This film is quite progressive in its social structure of such a dominant culture.  There’s gender parity, and an entire female warrior unit…

Viola Davis: I think that what was the Dahomey Kingdom was looking for – autonomy and agency.  To be in control of their own destiny.  To be completely self sufficient.  That was so magnificent.  I’ve always said that I don’t think people change.  Times change, but people don’t.  What we want at our core is ownership, and I think that if we were to reach back in time I think that there were a lot of progressive and liberated people.  I think especially in Africa there was more of a matriarchal sort of female.  We just don’t tell those stories.  I think as you dig into the vast African history you would see more of those structures and more of those kingdoms.  It blows my mind because I’ve always been told that, as an African American, that doesn’t exist, and so I believed that.  This is a completely self sufficient culture.  it’s not a surprise, it’s just never been told.  Man, was my world blown open.

The physical aspect of this film is incredible.  There appears to be a complete lack of CGI and everything on screen looks so real and painful.  How was that experience?

Thuso Mbedu: It looks real and painful because it was? (Laughs).  I was told very early on in my audition process that we would be doing our own stunts.  I had to undergo physical fitness tests (so) our stunt coordinator could determine whether I’d be able to maintain a stance or not.  We were pushed to our absolute limits.  And then we got to the limits, and we were pushed even further.  It was hard, but amazing.  And (then) seeing it on screen is absolutely mind-blowing.  I’ve always wanted to do action, and I didn’t know if I had it in me to do it or what it would take for me to do it.  We had weapons training, martial arts, training with the spear, the machete.  Running, sprinting…I know Viola would even train in the mornings before shooting.  I would run and hide (laughs), no, but anything I was going through I knew was nothing compared to what these women went through.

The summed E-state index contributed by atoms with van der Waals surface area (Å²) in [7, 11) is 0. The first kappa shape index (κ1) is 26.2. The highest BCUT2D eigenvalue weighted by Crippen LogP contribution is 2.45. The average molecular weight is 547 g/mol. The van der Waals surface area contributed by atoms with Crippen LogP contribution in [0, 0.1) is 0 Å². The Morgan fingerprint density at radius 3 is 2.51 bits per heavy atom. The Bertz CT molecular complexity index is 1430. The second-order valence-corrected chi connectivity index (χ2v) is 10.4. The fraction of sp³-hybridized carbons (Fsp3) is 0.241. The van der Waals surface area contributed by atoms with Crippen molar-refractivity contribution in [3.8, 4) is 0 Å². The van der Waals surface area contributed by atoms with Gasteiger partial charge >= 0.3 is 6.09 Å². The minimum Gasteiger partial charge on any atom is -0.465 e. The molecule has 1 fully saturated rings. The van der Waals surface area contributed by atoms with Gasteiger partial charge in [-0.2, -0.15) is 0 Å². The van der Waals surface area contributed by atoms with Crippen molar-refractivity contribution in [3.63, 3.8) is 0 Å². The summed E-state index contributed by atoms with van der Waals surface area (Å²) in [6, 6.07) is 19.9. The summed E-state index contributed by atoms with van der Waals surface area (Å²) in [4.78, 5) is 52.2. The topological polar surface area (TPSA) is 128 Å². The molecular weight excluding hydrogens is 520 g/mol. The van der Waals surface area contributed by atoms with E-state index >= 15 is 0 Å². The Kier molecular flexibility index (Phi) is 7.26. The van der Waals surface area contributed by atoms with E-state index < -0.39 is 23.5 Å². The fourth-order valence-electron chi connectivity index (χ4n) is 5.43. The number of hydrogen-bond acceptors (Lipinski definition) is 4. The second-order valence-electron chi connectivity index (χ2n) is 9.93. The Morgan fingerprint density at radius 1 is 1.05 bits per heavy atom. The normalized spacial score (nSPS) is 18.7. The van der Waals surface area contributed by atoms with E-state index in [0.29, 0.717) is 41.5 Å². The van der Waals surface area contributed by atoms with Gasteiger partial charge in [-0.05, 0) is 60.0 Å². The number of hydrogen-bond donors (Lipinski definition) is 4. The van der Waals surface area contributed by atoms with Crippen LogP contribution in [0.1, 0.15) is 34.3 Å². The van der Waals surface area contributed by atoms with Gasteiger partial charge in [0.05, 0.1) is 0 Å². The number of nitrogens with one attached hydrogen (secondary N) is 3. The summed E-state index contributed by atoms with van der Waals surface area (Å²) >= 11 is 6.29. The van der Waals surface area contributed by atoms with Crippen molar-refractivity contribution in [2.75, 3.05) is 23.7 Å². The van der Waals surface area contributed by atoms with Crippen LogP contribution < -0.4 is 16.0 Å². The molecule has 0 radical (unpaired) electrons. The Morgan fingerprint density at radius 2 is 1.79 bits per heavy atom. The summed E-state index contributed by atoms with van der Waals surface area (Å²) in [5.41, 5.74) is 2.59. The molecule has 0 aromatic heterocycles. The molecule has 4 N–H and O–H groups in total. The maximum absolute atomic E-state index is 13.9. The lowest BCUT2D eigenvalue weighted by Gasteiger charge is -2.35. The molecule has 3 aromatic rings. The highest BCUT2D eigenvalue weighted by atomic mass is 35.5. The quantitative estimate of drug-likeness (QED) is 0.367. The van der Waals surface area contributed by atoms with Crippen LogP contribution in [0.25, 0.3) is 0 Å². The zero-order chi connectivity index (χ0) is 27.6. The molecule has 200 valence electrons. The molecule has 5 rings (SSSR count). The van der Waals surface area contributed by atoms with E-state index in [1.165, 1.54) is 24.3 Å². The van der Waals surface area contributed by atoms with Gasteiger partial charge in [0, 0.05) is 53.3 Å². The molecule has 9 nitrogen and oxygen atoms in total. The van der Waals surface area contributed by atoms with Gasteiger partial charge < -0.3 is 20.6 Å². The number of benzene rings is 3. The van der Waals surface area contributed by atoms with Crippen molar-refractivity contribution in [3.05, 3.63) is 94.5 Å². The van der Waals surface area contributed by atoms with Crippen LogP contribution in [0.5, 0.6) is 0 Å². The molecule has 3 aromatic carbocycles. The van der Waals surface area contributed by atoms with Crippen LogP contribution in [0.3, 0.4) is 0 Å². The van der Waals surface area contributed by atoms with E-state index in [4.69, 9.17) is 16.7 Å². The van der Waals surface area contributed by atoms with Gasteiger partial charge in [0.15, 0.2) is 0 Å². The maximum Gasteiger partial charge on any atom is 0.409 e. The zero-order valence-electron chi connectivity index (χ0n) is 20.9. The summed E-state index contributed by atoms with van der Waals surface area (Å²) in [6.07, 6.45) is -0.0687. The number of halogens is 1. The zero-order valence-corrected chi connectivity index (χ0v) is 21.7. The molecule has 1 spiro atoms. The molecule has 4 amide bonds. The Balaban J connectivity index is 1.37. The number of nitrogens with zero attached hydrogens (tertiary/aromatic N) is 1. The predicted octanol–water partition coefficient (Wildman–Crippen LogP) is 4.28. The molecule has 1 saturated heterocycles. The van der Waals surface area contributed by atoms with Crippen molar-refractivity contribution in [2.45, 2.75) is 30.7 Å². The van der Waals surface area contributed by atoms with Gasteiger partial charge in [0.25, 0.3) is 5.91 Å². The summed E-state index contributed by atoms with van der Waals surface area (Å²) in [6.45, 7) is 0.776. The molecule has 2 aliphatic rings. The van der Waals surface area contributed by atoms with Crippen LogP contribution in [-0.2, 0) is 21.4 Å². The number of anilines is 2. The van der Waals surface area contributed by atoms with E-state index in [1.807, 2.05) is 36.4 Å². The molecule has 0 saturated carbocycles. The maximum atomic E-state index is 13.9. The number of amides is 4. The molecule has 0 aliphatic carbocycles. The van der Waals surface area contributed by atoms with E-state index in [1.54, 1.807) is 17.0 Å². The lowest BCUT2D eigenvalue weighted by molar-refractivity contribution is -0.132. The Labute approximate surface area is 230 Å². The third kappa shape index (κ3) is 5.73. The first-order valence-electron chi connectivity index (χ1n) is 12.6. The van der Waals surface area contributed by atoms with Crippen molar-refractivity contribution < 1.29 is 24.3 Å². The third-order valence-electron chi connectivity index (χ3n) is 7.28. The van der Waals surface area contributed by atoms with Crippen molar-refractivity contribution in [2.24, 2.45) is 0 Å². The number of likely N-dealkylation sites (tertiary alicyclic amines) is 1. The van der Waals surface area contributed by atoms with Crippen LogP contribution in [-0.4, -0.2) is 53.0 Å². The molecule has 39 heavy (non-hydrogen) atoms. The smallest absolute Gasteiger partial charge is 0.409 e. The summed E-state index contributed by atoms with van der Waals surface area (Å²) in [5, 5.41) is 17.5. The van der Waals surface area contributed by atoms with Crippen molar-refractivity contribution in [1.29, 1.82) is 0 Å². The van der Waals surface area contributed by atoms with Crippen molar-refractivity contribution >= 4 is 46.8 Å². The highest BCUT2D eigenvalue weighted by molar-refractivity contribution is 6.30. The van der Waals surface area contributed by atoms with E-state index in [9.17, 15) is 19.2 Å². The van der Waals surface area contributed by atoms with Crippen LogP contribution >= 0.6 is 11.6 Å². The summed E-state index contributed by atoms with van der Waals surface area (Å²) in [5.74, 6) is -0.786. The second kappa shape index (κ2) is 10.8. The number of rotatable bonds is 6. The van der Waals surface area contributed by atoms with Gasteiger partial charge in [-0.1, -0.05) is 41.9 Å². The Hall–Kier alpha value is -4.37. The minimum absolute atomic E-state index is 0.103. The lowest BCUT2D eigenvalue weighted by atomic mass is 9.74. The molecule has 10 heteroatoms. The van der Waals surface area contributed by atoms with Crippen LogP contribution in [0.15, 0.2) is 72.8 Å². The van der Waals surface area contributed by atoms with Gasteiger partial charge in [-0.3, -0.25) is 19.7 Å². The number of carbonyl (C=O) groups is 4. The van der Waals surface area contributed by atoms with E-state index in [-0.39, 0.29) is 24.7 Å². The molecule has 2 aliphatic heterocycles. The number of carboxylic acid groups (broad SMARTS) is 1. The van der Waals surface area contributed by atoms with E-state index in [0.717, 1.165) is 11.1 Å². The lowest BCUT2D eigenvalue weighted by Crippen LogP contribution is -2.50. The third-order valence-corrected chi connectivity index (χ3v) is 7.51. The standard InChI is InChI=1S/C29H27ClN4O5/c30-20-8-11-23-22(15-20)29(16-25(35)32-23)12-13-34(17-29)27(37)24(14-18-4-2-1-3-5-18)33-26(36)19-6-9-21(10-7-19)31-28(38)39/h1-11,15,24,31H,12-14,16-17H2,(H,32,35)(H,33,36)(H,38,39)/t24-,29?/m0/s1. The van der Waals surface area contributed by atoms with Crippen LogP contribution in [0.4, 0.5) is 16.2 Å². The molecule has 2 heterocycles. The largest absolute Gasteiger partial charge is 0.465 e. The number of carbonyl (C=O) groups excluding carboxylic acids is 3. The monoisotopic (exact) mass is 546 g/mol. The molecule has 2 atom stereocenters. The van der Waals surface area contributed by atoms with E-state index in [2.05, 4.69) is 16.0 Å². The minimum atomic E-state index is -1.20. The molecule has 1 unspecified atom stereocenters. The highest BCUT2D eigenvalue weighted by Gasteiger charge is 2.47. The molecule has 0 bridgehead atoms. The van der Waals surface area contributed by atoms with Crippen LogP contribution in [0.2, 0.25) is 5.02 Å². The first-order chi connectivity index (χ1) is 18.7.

Viola Davis:  I was the old warrior, so I absolutely thought I was gonna die.  The fact that I am alive and speaking to you today is a testament to Gabriella McClain (strength trainer).  I said I wasn’t going to make it, I have all kinds of things going on right now (laughs), but I’ll tell you, when I broke the barrier, that great wall, oh my God the satisfaction of knowing you could do it! I’ll tell you about one scene in the movie, I told (Thuso) to run and all I saw, you know it’s like that character of Jack in The Incredibles, was this blur run past me, and I’m supposed to run behind her? I was like “Cut, cut!” I told her to slow down.  I am running beside this extraordinary actress and she absolutely mastered the art of sprinting.  (She) tapped into that brutality.

The Woman King is now screening in Australian theatres.

Peter Gray

Seasoned film critic. Gives a great interview. Penchant for horror. Unashamed fan of Michelle Pfeiffer and Jason Momoa.